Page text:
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Old Feb 10, 2012, 9:31 AM   #11
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Thanks corkypix. So could you achieve the same result by using say 1000 1/200s exposures instead of one 5s exposure and then combining them in-camera?
Yes. Stacking exposures will increase signal to noise ratio and therefore DR.
This technique is often used in astrophotography. As you know, you can
greatly increase the DR by using a different exposure for each frame. I know
very little about the subject, but I know you have considerable expertise in
this area. I look forward to seeing your results.

The basic principle is that noise is more or less random in nature
so that it tends to average out over successive frames. The wanted
signal which in this case is the image data. Is not random or at least
it is less random so that it tends to be constant from frame to frame.
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Old Feb 10, 2012, 11:04 AM   #12
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OK, here goes. I set my camera to take 100 individual 1/200s exposures each of which *just* preserved the highlights. If I'd done one 0.5s exposure it would have been totally ruined. So I have 100 shots like this:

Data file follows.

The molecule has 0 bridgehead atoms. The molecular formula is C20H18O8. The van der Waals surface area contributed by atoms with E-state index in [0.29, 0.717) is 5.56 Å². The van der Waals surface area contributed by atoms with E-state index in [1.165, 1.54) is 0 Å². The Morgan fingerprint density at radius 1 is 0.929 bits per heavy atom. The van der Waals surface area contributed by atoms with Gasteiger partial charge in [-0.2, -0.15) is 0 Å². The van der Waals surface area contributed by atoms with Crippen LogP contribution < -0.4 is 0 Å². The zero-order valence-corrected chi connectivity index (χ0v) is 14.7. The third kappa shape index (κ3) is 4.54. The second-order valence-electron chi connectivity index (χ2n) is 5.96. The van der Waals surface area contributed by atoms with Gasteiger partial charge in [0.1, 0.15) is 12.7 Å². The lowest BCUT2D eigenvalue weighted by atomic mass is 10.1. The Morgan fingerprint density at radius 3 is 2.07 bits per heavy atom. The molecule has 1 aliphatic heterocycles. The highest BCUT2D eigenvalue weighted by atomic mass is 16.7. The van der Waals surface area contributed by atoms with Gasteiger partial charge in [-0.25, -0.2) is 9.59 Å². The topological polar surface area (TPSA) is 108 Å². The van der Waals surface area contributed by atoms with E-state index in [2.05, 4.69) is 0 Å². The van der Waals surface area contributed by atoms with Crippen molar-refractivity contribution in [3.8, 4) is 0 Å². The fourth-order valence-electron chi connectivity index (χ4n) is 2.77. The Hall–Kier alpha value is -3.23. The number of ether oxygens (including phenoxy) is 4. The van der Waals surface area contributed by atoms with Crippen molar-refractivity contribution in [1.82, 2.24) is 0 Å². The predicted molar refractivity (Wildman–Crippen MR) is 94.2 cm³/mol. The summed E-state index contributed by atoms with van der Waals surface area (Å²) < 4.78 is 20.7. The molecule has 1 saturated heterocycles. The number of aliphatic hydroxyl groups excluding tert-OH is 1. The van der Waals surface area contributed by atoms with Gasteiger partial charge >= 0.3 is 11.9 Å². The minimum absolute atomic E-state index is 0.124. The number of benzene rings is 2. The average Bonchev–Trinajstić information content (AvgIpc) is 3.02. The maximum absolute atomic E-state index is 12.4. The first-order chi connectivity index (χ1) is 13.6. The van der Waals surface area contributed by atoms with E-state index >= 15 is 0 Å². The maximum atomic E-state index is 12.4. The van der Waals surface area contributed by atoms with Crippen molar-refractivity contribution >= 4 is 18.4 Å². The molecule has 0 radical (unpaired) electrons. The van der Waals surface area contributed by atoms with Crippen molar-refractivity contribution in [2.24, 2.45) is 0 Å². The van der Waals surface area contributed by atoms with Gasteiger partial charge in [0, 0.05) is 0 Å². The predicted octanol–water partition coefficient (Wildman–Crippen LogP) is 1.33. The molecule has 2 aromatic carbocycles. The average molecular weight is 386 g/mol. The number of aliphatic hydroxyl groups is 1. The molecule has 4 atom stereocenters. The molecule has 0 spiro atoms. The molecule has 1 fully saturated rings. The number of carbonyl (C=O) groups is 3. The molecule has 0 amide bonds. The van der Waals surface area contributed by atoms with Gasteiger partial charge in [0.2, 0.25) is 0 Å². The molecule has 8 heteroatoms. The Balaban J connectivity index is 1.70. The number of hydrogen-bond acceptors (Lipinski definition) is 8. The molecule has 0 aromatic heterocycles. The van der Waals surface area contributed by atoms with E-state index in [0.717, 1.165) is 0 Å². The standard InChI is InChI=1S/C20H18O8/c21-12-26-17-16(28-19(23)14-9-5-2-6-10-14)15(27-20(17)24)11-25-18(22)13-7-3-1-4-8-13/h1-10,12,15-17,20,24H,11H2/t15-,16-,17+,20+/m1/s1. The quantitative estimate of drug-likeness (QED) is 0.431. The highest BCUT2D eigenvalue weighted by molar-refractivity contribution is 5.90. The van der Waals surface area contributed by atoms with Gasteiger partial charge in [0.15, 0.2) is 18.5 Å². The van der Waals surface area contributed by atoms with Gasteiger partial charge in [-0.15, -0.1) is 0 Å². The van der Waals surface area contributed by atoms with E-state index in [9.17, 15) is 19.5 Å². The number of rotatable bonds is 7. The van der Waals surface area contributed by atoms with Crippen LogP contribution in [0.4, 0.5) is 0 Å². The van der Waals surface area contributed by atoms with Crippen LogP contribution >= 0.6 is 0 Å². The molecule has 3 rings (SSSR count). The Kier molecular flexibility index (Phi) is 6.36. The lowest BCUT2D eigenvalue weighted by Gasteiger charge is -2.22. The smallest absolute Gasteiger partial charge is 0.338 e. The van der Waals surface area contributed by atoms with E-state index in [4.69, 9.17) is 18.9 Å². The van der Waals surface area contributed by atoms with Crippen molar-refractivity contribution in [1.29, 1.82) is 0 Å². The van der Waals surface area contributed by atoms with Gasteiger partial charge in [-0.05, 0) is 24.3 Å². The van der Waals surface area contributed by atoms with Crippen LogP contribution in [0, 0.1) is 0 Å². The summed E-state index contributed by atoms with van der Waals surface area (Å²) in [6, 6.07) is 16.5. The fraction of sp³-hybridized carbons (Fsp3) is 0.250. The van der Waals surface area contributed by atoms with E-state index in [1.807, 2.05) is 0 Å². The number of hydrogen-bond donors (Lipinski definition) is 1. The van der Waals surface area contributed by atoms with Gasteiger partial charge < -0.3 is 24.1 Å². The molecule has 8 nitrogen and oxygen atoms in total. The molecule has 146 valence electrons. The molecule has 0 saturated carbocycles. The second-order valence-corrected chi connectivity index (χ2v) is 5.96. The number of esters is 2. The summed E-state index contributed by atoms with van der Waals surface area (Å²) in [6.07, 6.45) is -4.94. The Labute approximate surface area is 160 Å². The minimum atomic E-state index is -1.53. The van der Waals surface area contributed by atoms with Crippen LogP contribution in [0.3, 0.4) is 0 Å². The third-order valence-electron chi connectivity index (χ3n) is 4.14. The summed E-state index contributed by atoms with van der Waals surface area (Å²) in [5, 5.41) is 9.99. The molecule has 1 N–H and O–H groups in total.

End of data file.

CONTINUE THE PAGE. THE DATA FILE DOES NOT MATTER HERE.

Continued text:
I used jpeg, not raw, so noise in the deep shadows is horrendous as you'd expect. Next step is to add them up in such a way that i don't introduce clipping. I was going to write something to do it but then realised that my AutoHDR would do almost the same thing as it converts 8-bit jpegs into 16-bit and then averages them so I just used that to align and merge all 100 exposures (after resizing them because this is a lot of data). That gives a 16-bit image that looks just like a single exposure but has great shadow detail even though the display can't handle it. THIS is equivalent to what I want from the camera. Using say 14-bit raw, 2 exposures would give me 15-bit, 4 exposures would give me 16-bit and so on. By combining 100 jpegs I've got a 16-bit image from a lot of 8-bit ones. Using RAW and a few tweaks to the code I could have turned 14-bit RAW into a 20-bit image.

Finally I tonemapped it which is what we already do to get the extended range to display. It's a bit grungy because I was working on reduced resolution and pushed it hard to make a point but you could get something much more natural. This is basically creating an HDR with improved shadow detail but using multiple exposures at the same setting instead of using different settings.



Here's a 300% crop of the handle of the cabinet in the corner showing the difference in detail using 1 vs 100 frames. The bit that amazes me is that the colour information is recovered as well.




So the process would be:

1/ Set a 0.5s exposure because you want motion blur say
2/ The camera determines that at its native ISO it can only manage 1/200s before the highlights are blown so it takes 100 1/200s exposures instead which add up to 0.5s as requested
3/ The 100 14-bit images are then added together to create say a 20-bit image which contains a far greater dynamic range.
4/ Now, you can either: